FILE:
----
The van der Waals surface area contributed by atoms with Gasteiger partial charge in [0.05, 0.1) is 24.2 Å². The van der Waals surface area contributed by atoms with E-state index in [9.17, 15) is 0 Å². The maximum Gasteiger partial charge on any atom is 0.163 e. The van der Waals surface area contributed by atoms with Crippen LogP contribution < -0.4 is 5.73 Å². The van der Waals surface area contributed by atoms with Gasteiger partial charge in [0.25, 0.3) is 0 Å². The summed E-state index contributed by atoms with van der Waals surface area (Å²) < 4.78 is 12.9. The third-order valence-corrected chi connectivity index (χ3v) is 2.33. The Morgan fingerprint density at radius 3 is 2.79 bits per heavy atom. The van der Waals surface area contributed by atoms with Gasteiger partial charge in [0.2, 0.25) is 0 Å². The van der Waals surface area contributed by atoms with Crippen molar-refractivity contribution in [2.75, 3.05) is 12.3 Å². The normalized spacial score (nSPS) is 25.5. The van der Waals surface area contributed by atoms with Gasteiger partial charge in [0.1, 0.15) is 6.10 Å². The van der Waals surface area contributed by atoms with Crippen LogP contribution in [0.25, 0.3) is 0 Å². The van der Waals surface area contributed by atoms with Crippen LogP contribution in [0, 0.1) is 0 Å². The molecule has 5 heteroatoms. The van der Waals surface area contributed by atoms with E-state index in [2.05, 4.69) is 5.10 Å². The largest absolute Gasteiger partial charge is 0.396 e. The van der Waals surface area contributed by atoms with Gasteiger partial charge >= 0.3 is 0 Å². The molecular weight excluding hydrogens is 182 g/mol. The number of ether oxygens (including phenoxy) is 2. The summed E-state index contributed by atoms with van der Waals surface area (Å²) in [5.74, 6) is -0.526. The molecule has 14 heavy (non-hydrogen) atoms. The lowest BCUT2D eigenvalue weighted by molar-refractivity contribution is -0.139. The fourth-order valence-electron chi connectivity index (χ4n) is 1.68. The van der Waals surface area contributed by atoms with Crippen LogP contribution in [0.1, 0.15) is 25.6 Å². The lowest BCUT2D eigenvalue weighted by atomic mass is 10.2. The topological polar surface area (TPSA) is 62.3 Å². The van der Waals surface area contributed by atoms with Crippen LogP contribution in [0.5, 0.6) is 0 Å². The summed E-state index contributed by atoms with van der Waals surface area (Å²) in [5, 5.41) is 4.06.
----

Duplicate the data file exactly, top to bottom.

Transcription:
The van der Waals surface area contributed by atoms with Gasteiger partial charge in [0.05, 0.1) is 24.2 Å². The van der Waals surface area contributed by atoms with E-state index in [9.17, 15) is 0 Å². The maximum Gasteiger partial charge on any atom is 0.163 e. The van der Waals surface area contributed by atoms with Crippen LogP contribution < -0.4 is 5.73 Å². The van der Waals surface area contributed by atoms with Gasteiger partial charge in [0.25, 0.3) is 0 Å². The summed E-state index contributed by atoms with van der Waals surface area (Å²) < 4.78 is 12.9. The third-order valence-corrected chi connectivity index (χ3v) is 2.33. The Morgan fingerprint density at radius 3 is 2.79 bits per heavy atom. The van der Waals surface area contributed by atoms with Gasteiger partial charge in [0.2, 0.25) is 0 Å². The van der Waals surface area contributed by atoms with Crippen molar-refractivity contribution in [2.75, 3.05) is 12.3 Å². The normalized spacial score (nSPS) is 25.5. The van der Waals surface area contributed by atoms with Gasteiger partial charge in [0.1, 0.15) is 6.10 Å². The van der Waals surface area contributed by atoms with Crippen LogP contribution in [0.25, 0.3) is 0 Å². The van der Waals surface area contributed by atoms with Crippen LogP contribution in [0, 0.1) is 0 Å². The molecule has 5 heteroatoms. The van der Waals surface area contributed by atoms with E-state index in [2.05, 4.69) is 5.10 Å². The largest absolute Gasteiger partial charge is 0.396 e. The van der Waals surface area contributed by atoms with Gasteiger partial charge >= 0.3 is 0 Å². The molecular weight excluding hydrogens is 182 g/mol. The number of ether oxygens (including phenoxy) is 2. The summed E-state index contributed by atoms with van der Waals surface area (Å²) in [5.74, 6) is -0.526. The molecule has 14 heavy (non-hydrogen) atoms. The lowest BCUT2D eigenvalue weighted by molar-refractivity contribution is -0.139. The fourth-order valence-electron chi connectivity index (χ4n) is 1.68. The van der Waals surface area contributed by atoms with Crippen LogP contribution in [0.1, 0.15) is 25.6 Å². The lowest BCUT2D eigenvalue weighted by atomic mass is 10.2. The topological polar surface area (TPSA) is 62.3 Å². The van der Waals surface area contributed by atoms with Crippen LogP contribution in [0.5, 0.6) is 0 Å². The summed E-state index contributed by atoms with van der Waals surface area (Å²) in [5, 5.41) is 4.06.